July 2, 2016 • By Dennis Beaver
If someone in your family has had a terrible accident or health issue causing them to make horrible financial decisions, then today’s story will be very helpful and begins in 2010.
It was late at night when 21-year-old Heather, who resides in Humboldt County, was driving home from a party with a friend, “Who we believe was highly intoxicated, and apparently grabbed the steering wheel, turning the car into a light pole,” her mother, Kelly, told You and the Law. (Not their real names.)
“Her injuries were life-threatening, including a fractured pelvis, broken back, neck, and an adult version of shaken-baby syndrome, leaving her in a coma for months and significant neurological impairment.
“During that time when we did not know if she would live, or come out of the coma, I was appointed her conservator and continued to handle her financial affairs until 2013 when she insisted that she could take care of herself and make her own decisions. I fought and fought, but in the end, gave up,” Kelly explained.
That decision haunts her to this day, as “Heather is her own worst enemy, impulsive and has trouble making sound decisions about money.”
On May 15th of 2015, two Kirby vacuum salesmen knocked on the apartment that Heather shares with her boyfriend, Roy, and demonstrated what “this amazing machine can do.”
Even though her only source of income is a monthly $986.10 Social Security Disability payment, she agreed to finance the purchase. She was right about one thing — the Kirby is “an amazing machine,” anyone who owns one will tell you as they last forever and have the best warranties in the industry.
We spoke with Heather and it was immediately obvious that she exhibits the typical characteristics of TBI (traumatic brain injury) speech, but how she appeared that day to the salesmen–and if they knew that their customer was severely impaired–is anyone’s guess. Also, as Kelly stated, “Roy would do anything for her, and also signed the contract,” would likely have removed any doubts the salesmen might have had about the sale being appropriate.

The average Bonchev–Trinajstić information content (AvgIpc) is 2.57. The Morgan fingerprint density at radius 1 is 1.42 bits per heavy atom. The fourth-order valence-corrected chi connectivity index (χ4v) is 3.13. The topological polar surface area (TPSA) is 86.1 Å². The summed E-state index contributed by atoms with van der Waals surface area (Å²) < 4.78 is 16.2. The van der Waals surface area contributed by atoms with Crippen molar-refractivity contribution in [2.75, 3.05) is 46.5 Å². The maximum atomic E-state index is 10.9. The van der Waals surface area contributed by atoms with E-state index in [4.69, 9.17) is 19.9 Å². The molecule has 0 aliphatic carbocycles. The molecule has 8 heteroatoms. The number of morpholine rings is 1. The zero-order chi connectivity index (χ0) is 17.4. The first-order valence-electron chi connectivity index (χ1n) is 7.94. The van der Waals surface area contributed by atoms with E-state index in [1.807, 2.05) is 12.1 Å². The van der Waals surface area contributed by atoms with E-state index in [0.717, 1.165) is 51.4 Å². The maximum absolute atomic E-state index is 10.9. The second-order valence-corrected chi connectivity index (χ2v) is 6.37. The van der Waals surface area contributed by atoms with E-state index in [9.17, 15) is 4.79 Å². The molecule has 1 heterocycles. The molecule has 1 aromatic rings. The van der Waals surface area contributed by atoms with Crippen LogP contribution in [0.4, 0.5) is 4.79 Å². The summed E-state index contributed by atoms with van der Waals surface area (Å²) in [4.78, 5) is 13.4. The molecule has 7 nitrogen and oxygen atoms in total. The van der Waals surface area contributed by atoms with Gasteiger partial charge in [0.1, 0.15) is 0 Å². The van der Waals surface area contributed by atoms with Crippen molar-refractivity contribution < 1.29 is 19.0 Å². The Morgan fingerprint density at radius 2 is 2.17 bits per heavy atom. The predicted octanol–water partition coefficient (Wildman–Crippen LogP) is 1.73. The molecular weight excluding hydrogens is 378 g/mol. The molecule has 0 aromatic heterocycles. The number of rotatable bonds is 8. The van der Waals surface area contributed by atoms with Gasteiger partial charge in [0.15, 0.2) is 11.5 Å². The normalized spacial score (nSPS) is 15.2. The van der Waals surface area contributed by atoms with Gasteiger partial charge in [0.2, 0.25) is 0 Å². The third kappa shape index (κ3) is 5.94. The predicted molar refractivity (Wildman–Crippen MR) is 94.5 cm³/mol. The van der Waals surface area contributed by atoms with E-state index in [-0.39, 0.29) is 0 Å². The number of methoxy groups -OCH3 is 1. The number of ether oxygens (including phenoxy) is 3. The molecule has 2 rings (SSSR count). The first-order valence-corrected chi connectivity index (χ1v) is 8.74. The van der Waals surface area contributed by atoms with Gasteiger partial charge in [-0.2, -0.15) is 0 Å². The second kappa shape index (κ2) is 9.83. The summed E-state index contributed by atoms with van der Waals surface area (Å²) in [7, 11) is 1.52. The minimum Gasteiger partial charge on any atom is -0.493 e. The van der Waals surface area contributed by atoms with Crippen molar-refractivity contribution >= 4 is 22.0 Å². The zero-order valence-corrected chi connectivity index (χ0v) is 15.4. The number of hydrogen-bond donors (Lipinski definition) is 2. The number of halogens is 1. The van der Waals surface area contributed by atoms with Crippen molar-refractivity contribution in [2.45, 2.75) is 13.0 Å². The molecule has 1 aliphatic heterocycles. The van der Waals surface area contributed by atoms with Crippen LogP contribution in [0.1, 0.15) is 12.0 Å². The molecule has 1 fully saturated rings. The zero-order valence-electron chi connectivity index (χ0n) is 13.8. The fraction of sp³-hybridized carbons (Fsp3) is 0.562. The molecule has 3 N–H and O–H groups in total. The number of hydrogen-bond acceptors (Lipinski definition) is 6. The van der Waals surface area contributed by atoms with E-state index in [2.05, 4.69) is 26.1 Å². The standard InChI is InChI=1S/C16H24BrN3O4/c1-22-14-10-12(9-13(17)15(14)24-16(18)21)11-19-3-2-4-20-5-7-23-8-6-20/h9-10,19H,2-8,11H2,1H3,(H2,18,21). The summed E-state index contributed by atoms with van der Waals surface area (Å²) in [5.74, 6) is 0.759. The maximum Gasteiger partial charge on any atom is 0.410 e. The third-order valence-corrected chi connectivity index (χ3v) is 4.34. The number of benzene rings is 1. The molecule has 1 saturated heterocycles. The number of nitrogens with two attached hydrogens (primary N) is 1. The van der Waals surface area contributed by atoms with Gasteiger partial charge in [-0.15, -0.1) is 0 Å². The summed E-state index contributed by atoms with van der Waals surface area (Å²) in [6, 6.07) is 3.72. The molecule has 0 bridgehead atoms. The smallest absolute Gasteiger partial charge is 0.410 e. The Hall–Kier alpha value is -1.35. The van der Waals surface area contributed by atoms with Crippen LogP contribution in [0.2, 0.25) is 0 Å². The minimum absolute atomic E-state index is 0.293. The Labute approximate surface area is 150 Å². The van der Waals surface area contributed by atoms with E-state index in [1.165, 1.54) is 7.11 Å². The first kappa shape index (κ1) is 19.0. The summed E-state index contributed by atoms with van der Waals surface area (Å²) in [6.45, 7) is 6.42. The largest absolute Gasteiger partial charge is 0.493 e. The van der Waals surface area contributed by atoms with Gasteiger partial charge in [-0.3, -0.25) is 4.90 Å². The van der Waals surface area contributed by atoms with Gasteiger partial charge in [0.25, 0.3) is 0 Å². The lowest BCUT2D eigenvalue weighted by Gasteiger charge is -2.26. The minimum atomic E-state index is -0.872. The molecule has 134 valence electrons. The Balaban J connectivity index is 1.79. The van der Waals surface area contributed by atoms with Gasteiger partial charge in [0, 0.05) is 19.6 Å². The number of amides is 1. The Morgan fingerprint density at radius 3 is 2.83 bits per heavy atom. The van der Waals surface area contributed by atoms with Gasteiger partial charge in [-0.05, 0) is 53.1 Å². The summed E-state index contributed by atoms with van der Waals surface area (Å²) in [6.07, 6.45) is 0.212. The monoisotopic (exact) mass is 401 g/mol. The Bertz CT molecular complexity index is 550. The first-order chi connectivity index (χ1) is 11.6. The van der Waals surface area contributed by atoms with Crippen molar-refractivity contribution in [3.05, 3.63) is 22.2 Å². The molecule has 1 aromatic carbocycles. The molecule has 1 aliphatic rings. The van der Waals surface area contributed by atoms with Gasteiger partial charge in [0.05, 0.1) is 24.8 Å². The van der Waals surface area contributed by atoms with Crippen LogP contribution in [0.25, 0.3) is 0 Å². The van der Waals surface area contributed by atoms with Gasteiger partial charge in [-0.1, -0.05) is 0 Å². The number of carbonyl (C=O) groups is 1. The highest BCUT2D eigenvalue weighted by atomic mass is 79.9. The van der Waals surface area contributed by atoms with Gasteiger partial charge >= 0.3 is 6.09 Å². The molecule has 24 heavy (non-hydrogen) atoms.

Within hours Heather realized that “I was impulsive and did something really stupid, so I phoned the Kirby distributor to come and pick up the vacuum cleaner,” she told us. However, the salesmen complied with California law, providing a required 3 Day Cooling Off notice which stated that “Cancellation must be in writing.” Her oral attempts failed.
One year later, after making a few payments, she finally came clean to her mom about what she had done. Kelly reads You and the Law in the Eureka Times-Standard and referred her to us. Heather phoned, and immediately the deep sadness of it all became clear.
But knowing the Kirby Company, there was no doubt the right thing would be done-even though they just manufacture the vacuum cleaner and had no responsibility in any way for the sale. Within minutes, I connected Halle Sminchak, Senior Director of Public Relations at the Kirby Company, in Cleveland, Ohio with Heather’s mom who tearfully described every parent’s worst nightmare.
Less than 48 hours later, Halle emailed, “The contract has been cancelled and all of Heather’s payments will be refunded. We are sending her a pre-paid shipping box so that the Kirby may be easily returned.”
“These are indeed very sad cases,” Hanford attorney Matt Amaro tells You and the Law. “Adults with cognitive impairments often believe they are fully competent to run their own financial lives, and strongly oppose conceding their financial independence, even to a well-meaning family member.
“Unfortunately, brain damage deprives them of insight into their own limitations, making life miserable for their family, as happened with your reader and her daughter.”
“A conservatorship or guardianship as it is known in some states, is a court proceeding in which a responsible person or organization is appointed to care for an adult found by the Court to be unable to make appropriate decisions concerning their personal and/or financial affairs.
“The conservatee is legally deemed to lack capacity to enter into contracts, and is only responsible for the value of things that are necessary for their, or their family’s support, such as food, clothing, medical care and lodging.
“Had Heather been protected by the conservatorship, this contract to buy the Kirby would have had no legal effect,” Amaro points out, adding some very pointed advice for mom:
“Kelly needs to retain an attorney and get back in court now, for her sake and that of her daughter. This time both were very lucky.”
Dennis Beaver practices law in Bakersfield and enjoys hearing from his readers. Contact Dennis Beaver.